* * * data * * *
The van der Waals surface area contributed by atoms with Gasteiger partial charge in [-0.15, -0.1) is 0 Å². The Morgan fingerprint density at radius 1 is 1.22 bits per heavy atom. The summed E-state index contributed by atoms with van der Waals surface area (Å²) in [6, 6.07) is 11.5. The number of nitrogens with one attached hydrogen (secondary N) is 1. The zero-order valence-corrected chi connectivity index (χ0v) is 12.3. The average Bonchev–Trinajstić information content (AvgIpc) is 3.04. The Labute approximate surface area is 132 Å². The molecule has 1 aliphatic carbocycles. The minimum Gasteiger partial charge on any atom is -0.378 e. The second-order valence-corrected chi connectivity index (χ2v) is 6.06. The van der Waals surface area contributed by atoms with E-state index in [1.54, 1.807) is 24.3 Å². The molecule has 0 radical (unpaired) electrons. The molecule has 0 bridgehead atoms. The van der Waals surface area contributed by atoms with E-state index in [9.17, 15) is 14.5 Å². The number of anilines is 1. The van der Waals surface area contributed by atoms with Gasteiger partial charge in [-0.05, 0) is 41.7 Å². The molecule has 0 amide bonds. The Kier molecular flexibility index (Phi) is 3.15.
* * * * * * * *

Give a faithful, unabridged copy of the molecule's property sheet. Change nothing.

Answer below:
The van der Waals surface area contributed by atoms with Gasteiger partial charge in [-0.15, -0.1) is 0 Å². The Morgan fingerprint density at radius 1 is 1.22 bits per heavy atom. The summed E-state index contributed by atoms with van der Waals surface area (Å²) in [6, 6.07) is 11.5. The number of nitrogens with one attached hydrogen (secondary N) is 1. The zero-order valence-corrected chi connectivity index (χ0v) is 12.3. The average Bonchev–Trinajstić information content (AvgIpc) is 3.04. The Labute approximate surface area is 132 Å². The molecule has 1 aliphatic carbocycles. The minimum Gasteiger partial charge on any atom is -0.378 e. The second-order valence-corrected chi connectivity index (χ2v) is 6.06. The van der Waals surface area contributed by atoms with E-state index in [1.54, 1.807) is 24.3 Å². The molecule has 0 radical (unpaired) electrons. The molecule has 0 bridgehead atoms. The van der Waals surface area contributed by atoms with E-state index in [9.17, 15) is 14.5 Å². The number of anilines is 1. The van der Waals surface area contributed by atoms with Gasteiger partial charge in [-0.05, 0) is 41.7 Å². The molecule has 0 amide bonds. The Kier molecular flexibility index (Phi) is 3.15.